Why do The 2 Idiots recommend Lima, Peru?
We found Lima to be fantastic from a cultural point of view. We loved the cosmopolitan feel of the place, the cafes and museums, the history, as well as the food and drink.
Where We Stayed
We stayed in an Airbnb in Miraflores, which is a toney district. It was within walking distance of a lot of restaurants and things to do. Plus, Miraflores has great nightlife and an abundance of parks. We personally enjoyed Kennedy Park—as did our son.
The Ideal Itinerary
- Explore downtown Lima (historic center of Lima) with free walking tour.
- Walk on Miraflores boardwalk in the evening during sunset (from lighthouse to Larcomar mall)
- Add: Explore Museo Larco during the day/have lunch in their gardens.
- Add: Go to Circuito Magico Del Agua in the evening/night
- Add: Day tour of Pachacamac.
- Add: Explore Barranco in the evening during sunset
- Add: Day trip to Isla San Lorenzo and Palomino Islands.
- Add: Explore Bario Chino in the evening.
Day 1: Downtown Walking Tour and Miraflores Boardwalk
- The first thing we did was go on a great walking tour, which we found on Trip Advisor (it was free, but we recommend tipping your guide!).
- The tour took us to Downtown Lima and it included a bus ride (we had to pay for this). It was great to experience local transportation.
- The tour let us see the Changing of the Guard at the Presidential Palace. It helped us develop an understanding of Lima’s history.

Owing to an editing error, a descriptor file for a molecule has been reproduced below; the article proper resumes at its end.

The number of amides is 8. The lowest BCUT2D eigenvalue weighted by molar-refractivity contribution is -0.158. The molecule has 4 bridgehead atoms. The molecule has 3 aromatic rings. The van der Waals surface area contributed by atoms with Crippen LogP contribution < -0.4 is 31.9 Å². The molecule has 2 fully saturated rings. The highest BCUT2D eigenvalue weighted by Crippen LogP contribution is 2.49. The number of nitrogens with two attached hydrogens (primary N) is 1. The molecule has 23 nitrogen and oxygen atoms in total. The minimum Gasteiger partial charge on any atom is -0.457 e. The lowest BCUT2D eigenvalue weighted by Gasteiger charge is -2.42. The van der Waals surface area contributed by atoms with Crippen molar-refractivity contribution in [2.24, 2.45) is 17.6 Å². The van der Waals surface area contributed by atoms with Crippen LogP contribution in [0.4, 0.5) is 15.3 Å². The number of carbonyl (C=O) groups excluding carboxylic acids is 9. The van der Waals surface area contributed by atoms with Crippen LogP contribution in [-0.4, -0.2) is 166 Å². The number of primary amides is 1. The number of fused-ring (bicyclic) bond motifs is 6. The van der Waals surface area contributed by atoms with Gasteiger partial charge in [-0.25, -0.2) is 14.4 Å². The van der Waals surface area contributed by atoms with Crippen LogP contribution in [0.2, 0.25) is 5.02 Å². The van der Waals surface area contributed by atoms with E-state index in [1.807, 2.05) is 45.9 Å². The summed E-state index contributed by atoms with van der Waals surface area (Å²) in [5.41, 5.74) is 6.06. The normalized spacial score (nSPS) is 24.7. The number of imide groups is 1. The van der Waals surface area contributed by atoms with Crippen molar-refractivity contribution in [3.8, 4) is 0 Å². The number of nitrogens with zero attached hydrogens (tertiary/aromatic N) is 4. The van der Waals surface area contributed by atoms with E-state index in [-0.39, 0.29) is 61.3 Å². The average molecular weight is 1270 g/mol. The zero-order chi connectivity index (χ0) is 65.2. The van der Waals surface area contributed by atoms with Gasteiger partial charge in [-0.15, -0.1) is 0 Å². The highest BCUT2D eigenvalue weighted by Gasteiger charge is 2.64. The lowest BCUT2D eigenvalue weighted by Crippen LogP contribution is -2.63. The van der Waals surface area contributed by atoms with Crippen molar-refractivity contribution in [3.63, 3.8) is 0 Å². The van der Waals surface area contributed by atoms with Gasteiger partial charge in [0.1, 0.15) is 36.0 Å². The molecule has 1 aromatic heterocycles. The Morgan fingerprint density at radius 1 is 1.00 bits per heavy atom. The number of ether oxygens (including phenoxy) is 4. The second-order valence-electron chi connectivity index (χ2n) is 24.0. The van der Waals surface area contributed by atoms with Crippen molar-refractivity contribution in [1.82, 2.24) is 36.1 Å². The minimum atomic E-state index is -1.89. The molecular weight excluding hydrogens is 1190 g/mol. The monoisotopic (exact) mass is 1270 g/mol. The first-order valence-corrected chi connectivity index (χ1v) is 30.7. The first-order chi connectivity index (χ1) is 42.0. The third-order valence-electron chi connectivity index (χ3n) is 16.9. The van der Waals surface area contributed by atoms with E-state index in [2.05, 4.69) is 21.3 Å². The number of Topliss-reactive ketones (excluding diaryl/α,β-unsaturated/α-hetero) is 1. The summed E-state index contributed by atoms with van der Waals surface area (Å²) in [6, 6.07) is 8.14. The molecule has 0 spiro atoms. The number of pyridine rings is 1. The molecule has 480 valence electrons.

- We recommend grabbing lunch in Downtown Lima and then taking a siesta, so you are ready to get back out into the city and experience Lima at night.
- The Miraflores Boardwalk is great to go to in the evening; the entire area was very lively.
- We recommend that you start at the Lighthouse and walk towards the mall on the Boardwalk. This will take 45 minutes if you do it at a nice pace. If you have the chance, make sure you time it so you can see the sunset.
Day 2: Museo Larco and Circuito Magico Del Agua
- We started our day by going to Museo Larco, which is the #1 ranked place to visit on Trip Advisor.
- When you are at the museum, make sure you check out its amazing gardens. You can let your kids run around in the gardens and burn some energy.
- The museum is broken up into two parts; one addresses Peruvian civilization itself and the other is for adults. It’s an erotic art gallery that may be considered pornographic to some.
- We recommend spending 2-3 hours at the museum and then heading back into the gardens and having lunch. They have a great café there—get a pisco sour.
- Another outing we planned was to Circuito Magico Del Agua; we wrote a post all about it. Circuito Magico Del Agua is a magical water fountain park just outside Miraflores—and while we have seen other fountain parks, this is one of our all-time favorites.
Day 3: Pachacamac and an Evening in Barranco
- On your third day, we recommend that you go to Pachcamac, located about an hour and a half outside Lima. This is an ancient excavation site where the Incas used to live in great numbers—but it is also an active archaeological dig. Check out details on it here.